One of my favorite literature genres is food memoirs. Who can resist Ruth Reichl’s Tender at the Bone: Growing up at the Table or Julia Child’s My Life in France? (or any memoirs by Reichl or Child – all are delicious!). Speaking of Julia Child, I recently read Judith Jones’ memoir The Tenth Muse: My Life in Food. Judith, a food editor who lived for many years in France after World War II, championed Julia Child’s Mastering the Art of French Cooking. Many food memoirs take place in France, including another wonderful book I’ve written about in the past: Bonjour Kale: a Memoir of Paris, Love, and Recipes, by Kristen Beddard. There’s definitely a strong connection between France and food.
I am reminded of food memoirs by other chefs, such as Blood, Bones & Butter: The Inadvertent Education of a Reluctant Chef, by Gabrielle Hamilton, and Dalia Jurgensen’s Spiced: a Pastry Chef’s True Stories of Trials by Fire (the titles in themselves are evocative descriptions). It’s so inspiring how many chefs are such good writers – Gabrielle Hamilton has a master’s degree in creative writing – and even moreso that they were able to take the time to write about their experiences.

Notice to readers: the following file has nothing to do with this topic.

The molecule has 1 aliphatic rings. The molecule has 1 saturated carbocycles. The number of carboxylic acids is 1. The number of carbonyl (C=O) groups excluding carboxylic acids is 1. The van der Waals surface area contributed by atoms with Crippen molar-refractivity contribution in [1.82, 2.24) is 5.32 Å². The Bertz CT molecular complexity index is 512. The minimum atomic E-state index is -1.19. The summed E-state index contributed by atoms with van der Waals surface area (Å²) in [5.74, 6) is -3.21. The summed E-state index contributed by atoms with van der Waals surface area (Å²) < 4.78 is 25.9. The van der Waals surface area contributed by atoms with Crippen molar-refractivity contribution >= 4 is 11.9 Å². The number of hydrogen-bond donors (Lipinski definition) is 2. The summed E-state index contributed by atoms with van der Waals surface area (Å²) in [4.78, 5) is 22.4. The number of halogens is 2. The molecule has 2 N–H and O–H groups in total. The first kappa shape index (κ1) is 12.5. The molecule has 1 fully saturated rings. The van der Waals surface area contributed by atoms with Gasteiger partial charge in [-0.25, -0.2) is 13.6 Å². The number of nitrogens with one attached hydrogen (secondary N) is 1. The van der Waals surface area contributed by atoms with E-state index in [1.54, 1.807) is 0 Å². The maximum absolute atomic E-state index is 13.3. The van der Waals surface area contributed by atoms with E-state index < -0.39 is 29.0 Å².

And then there is the more spiritual aspect of food. I recently read Melissa D’Arabian’s Tasting Grace: Discovering the Power of Food to Connect us to God, One Another, and Ourselves. Melissa, the winner of the The Next Food Network Star, shares her life story with food, including her years living in France (where she met her French husband). It reminds me also of the book that several of us at Evergreen United Methodist Church studied last year: Taste and See: Discovering God among Butchers, Bakers, and Fresh Food Makers by Margaret Feinberg. At each session we brought food to share, based on food in the Bible, such as figs, salt, bread, and dates, and culminated with lunch at Tiqa.
These books are just the tip of the iceberg. Hopefully this list will whet your appetite to read some food memoirs, and enjoy food in general!